Palestinian experts say rebuilding Gaza could cost at least $7.8bn, in the most comprehensive assessment of the damage from the seven-week conflict with Israel.
The Palestinian Authority said on Thursday that the process of rebuilding whole neighbourhoods and vital infrastructure would take "five years if Israel removed its blockade over Gaza entirely".
"The attack on Gaza this time had no precedent, Gaza has been hit with a catastrophe and it needs immediate help," Palestinian economist, Mohammed Shtayyeh, told the Reuters.
Gaza has been hit with a catastrophe and it needs immediate help
Shtayyeh of the Palestinian Economic Council for Development and Reconstruction, who published the report, said it would cost $2.5bn to rebuild 17,000 Gazan homes razed by Israeli bombings.
The report also said the energy sector would need $250m after Gaza's only power plant was destroyed, and the Palestinian Strip's education sector would need around $143m to get back on its feet.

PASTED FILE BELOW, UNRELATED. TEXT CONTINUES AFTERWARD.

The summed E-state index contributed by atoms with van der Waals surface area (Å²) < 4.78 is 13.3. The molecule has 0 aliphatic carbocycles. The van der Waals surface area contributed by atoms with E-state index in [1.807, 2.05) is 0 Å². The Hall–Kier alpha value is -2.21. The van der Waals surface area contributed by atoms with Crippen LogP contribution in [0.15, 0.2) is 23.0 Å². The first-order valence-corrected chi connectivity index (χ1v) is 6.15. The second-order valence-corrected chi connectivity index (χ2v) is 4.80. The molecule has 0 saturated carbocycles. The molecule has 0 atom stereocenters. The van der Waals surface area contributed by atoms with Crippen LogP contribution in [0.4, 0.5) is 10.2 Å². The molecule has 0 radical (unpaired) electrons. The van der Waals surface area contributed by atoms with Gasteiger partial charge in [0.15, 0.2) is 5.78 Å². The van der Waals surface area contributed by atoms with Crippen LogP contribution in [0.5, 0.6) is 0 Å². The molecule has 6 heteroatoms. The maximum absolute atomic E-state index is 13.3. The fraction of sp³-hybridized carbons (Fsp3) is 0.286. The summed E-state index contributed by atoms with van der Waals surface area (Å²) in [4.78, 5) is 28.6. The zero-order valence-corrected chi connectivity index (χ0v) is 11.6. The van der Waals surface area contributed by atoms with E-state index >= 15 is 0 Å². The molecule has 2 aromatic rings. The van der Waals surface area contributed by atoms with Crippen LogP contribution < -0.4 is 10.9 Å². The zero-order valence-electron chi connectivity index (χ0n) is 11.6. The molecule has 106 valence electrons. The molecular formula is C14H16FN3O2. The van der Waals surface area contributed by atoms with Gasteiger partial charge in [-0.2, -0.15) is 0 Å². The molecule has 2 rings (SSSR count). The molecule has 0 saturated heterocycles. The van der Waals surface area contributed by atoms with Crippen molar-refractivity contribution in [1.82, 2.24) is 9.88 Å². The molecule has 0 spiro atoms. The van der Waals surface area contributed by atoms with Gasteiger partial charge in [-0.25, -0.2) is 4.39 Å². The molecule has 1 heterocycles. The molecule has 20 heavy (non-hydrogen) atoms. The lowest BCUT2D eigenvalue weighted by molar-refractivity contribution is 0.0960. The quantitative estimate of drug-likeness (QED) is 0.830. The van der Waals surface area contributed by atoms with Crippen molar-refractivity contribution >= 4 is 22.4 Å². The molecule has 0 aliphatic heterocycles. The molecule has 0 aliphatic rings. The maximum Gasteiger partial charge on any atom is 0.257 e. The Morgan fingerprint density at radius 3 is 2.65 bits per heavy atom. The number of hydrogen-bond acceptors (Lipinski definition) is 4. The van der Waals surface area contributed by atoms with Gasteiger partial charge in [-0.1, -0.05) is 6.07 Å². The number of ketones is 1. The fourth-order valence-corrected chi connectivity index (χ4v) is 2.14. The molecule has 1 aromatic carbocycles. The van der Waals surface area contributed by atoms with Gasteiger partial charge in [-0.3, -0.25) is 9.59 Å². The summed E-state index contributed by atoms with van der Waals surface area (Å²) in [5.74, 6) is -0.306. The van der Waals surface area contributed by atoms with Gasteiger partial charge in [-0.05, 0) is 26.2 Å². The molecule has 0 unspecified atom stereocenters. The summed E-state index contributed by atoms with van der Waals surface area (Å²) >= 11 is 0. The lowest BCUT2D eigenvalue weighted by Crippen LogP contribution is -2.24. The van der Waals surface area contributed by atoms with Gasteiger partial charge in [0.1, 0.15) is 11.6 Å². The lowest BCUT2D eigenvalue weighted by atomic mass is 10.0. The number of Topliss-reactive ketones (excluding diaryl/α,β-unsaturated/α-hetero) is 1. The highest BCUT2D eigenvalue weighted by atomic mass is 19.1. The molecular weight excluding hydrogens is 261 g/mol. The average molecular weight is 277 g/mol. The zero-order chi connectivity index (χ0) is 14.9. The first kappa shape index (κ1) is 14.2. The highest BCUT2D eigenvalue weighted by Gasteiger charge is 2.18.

About half a million children have been unable to return to their schools due to damage or because the buildings are being used to house refugees, and over 106,000 Gazans have been displaced to UN shelters and host families, according to the UN.
The assessment also earmarked $670m for an airport and sea port, a key demand by Hamas, the group that governs Gaza.
The remaining cost was allocated to the financial, health, agriculture, and transportation sectors, all of which suffered widespread damage during the war.
The Gaza strip, home to 1.8 million people and bordered by Israel and Egypt, was ravaged between July 8 and August 26 in its third war in six years.
The conflict cost the lives of more than 2,140 Gazans, destroyed thousands of homes, severely damaged the enclave's sole power plant and burnt dozens of factories.